- The Washington Times - Monday, January 16, 2017

Dozens of House Democrats plan to skip Donald Trump’s inauguration as the 45th president of the United States, casting a partisan pall over the historic event and prompting allies of the president-elect to say the losers of the November election need to get over themselves.

Some of the Democrats say they can’t stomach Mr. Trump’s rhetoric, while others go further, saying his election was so tainted that they refuse to accept the results.

“He was legally elected, but the Russian weighing-in on the election, the Russian attempt to hack the election and, frankly, the FBI’s weighing-in on the election, I think, makes his election illegitimate, puts an asterisk next to his name,” Rep. Jerrold Nadler, New York Democrat, said Monday on CNN.

Also skipping the inauguration is Rep. Steve Cohen, Tennessee Democrat, who called Mr. Trump the “president semi-elect” during a Monday event commemorating the Rev. Martin Luther King Jr.

“This president semi-elect does not deserve to be president of the United States,” Mr. Cohen said. “He has not exhibited the characteristics and the values that we hold dear.”

Vice President-elect Mike Pence said the challenges to Mr. Trump’s legitimacy were “baseless” and that it was time to get beyond them.

“It is a distraction. … Just politics as usual, and the American people are tired of it,” Mr. Pence said on “Fox and Friends.”

He said this is a week when people should be coming together and that he hoped Rep. John Lewis, Georgia Democrat and an icon of the civil rights movement, would reconsider his refusal to attend the inauguration.

Mr. Lewis, in an interview with NBC, said Mr. Trump was elected as a result of a conspiracy and that he didn’t think the president-elect was legitimate.

Mr. Lewis, like many other holdouts, is a member of the Congressional Black Caucus. Speaking at a King holiday celebration Monday in Miami, he didn’t explicitly mention Mr. Trump but did issue a call for Americans to speak out when they feel it’s needed.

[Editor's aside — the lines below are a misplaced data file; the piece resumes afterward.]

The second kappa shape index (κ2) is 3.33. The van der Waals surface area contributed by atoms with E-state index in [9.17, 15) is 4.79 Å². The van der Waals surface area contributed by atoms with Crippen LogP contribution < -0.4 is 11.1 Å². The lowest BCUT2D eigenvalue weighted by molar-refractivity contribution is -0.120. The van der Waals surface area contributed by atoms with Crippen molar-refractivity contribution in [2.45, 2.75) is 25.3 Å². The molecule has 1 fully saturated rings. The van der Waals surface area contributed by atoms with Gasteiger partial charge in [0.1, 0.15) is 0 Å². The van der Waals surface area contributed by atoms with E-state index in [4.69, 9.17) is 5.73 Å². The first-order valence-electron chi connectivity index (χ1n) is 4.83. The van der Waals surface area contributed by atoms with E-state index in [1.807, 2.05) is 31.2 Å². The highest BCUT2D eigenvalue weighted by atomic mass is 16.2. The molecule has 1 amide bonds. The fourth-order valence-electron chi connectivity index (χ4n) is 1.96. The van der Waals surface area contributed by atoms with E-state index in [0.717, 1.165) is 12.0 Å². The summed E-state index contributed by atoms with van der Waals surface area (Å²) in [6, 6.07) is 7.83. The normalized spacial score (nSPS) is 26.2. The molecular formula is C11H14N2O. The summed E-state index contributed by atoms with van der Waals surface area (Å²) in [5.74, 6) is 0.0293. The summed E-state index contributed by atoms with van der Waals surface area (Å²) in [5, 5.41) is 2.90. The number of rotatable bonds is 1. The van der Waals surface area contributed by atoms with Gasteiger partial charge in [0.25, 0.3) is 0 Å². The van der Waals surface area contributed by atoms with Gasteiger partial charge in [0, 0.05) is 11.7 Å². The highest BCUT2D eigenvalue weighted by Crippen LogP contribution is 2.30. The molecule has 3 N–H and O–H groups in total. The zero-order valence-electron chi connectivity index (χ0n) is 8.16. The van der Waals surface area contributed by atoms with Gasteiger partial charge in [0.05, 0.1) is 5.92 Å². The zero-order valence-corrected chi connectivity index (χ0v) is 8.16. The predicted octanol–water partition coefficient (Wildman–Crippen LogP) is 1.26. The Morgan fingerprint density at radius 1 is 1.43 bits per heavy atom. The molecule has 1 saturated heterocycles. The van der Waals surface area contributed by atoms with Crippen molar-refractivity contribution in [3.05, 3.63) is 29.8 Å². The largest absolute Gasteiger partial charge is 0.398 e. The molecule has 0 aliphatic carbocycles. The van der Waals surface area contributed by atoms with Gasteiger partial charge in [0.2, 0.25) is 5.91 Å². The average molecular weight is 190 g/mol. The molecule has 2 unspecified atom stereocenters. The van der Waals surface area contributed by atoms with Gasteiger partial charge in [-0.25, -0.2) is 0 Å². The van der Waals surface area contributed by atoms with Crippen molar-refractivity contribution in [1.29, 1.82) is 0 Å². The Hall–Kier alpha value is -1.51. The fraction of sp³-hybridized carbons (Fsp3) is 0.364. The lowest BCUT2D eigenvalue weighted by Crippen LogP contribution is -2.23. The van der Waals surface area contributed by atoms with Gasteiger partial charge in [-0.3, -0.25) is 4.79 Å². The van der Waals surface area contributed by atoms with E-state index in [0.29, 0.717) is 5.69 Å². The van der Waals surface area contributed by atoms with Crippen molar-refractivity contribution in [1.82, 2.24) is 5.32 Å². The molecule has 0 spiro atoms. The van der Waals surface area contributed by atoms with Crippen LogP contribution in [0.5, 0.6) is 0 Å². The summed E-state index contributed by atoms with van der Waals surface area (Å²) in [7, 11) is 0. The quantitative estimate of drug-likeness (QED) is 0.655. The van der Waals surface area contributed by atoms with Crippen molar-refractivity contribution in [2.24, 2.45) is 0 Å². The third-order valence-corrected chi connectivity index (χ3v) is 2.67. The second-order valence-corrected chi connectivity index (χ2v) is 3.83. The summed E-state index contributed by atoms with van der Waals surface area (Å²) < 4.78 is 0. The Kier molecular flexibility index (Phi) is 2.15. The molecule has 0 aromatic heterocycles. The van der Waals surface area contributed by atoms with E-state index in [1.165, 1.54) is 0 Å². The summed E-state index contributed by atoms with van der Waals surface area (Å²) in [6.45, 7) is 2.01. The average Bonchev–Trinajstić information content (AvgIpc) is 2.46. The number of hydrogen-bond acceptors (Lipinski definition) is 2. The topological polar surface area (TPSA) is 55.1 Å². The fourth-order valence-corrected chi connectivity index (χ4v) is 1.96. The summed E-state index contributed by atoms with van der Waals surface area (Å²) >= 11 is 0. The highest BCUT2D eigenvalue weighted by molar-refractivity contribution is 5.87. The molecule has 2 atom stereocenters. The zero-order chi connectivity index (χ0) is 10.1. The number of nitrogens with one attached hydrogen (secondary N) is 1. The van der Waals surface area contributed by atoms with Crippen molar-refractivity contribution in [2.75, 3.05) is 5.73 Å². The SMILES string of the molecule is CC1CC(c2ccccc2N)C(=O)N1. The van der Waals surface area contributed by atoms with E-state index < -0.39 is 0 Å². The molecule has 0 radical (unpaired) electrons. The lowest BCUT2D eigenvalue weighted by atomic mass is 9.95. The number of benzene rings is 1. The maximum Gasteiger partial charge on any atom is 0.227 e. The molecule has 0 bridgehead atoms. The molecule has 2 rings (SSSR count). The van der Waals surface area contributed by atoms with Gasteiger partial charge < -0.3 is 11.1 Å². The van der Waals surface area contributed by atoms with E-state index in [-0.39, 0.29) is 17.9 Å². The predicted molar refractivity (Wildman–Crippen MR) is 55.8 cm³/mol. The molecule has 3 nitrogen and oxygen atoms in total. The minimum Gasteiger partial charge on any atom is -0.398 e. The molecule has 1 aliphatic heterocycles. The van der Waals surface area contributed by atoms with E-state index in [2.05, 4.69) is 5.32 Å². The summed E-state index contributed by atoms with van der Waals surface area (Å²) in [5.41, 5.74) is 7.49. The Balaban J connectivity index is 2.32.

“As Dr. Martin Luther King Jr. said, hate is too heavy a burden to bear,” he said.

Mr. Lewis’ boycott drew a rebuke from Mr. Trump, who over the weekend posted on Twitter that the congressman was “falsely complaining” about the election.

“All talk, talk, talk - no action or results. Sad!” the president-elect tweeted. “Congressman John Lewis should finally focus on the burning and crime infested inner-cities of the U.S. I can use all the help I can get!”

Mr. Trump’s return of fire appears to have angered Democrats even more. Mr. Nadler said a “last straw” for him in his decision to avoid the inauguration was the president-elect’s “ad hominem personal attacks” on Mr. Lewis.

Incoming White House press secretary Sean Spicer said Monday that Mr. Trump understands the “iconic nature” of Mr. Lewis and that he would consider reaching out to him.

“But I think there has got to be a willingness for John Lewis, who has fought so hard for voting and civil rights, to not use language about delegitimizing an election and the integrity of our voting system that he has frankly been a real champion of,” Mr. Spicer said on MSNBC’s “Morning Joe.”

Meanwhile, Rep. Chris Collins, New York Republican and a member of the presidential transition team, said Mr. Lewis is “pouting.”

“They can’t get over the fact they lost, and what do spoiled little kids do, you know, they run around and throw a tantrum,” Mr. Collins said on Fox Business Network.

“They are pouting and, frankly, it’s somewhat enjoyable to watch because it shows you again how upset they are, and when they were so smug when they left Congress knowing that Hillary Clinton was going to win,” he said.

• Seth McLaughlin can be reached at smclaughlin@washingtontimes.com.

• David Sherfinski can be reached at dsherfinski@washingtontimes.com.

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